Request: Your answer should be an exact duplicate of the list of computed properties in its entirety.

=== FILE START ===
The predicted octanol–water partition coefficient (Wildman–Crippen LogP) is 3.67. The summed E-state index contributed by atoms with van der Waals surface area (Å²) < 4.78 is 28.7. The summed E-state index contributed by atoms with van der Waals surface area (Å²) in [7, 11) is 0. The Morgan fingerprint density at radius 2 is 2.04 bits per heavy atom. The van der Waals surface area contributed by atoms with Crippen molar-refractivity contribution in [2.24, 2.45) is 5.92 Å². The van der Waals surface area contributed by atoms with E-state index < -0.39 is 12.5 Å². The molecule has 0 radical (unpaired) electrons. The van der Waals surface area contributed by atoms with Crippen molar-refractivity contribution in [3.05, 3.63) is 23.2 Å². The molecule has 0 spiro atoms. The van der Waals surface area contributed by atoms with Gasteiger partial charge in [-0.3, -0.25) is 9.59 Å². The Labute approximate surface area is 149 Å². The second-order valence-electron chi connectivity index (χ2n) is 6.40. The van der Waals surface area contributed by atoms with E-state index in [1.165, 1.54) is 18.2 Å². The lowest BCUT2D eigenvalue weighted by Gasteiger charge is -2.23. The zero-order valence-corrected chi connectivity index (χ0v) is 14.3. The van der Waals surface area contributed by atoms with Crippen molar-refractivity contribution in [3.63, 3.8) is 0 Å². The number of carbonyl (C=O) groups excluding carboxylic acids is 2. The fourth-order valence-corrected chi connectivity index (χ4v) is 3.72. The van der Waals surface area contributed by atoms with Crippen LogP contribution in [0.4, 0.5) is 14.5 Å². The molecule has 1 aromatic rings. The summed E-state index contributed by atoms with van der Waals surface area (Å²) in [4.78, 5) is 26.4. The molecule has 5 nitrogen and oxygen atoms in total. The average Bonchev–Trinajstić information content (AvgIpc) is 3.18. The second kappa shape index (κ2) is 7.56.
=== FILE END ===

The predicted octanol–water partition coefficient (Wildman–Crippen LogP) is 3.67. The summed E-state index contributed by atoms with van der Waals surface area (Å²) < 4.78 is 28.7. The summed E-state index contributed by atoms with van der Waals surface area (Å²) in [7, 11) is 0. The Morgan fingerprint density at radius 2 is 2.04 bits per heavy atom. The van der Waals surface area contributed by atoms with Crippen molar-refractivity contribution in [2.24, 2.45) is 5.92 Å². The van der Waals surface area contributed by atoms with E-state index < -0.39 is 12.5 Å². The molecule has 0 radical (unpaired) electrons. The van der Waals surface area contributed by atoms with Crippen molar-refractivity contribution in [3.05, 3.63) is 23.2 Å². The molecule has 0 spiro atoms. The van der Waals surface area contributed by atoms with Gasteiger partial charge in [-0.3, -0.25) is 9.59 Å². The Labute approximate surface area is 149 Å². The second-order valence-electron chi connectivity index (χ2n) is 6.40. The van der Waals surface area contributed by atoms with E-state index in [1.165, 1.54) is 18.2 Å². The lowest BCUT2D eigenvalue weighted by Gasteiger charge is -2.23. The zero-order valence-corrected chi connectivity index (χ0v) is 14.3. The van der Waals surface area contributed by atoms with Crippen molar-refractivity contribution in [3.63, 3.8) is 0 Å². The number of carbonyl (C=O) groups excluding carboxylic acids is 2. The fourth-order valence-corrected chi connectivity index (χ4v) is 3.72. The van der Waals surface area contributed by atoms with Crippen LogP contribution in [0.4, 0.5) is 14.5 Å². The molecule has 1 aromatic rings. The summed E-state index contributed by atoms with van der Waals surface area (Å²) in [4.78, 5) is 26.4. The molecule has 5 nitrogen and oxygen atoms in total. The average Bonchev–Trinajstić information content (AvgIpc) is 3.18. The second kappa shape index (κ2) is 7.56.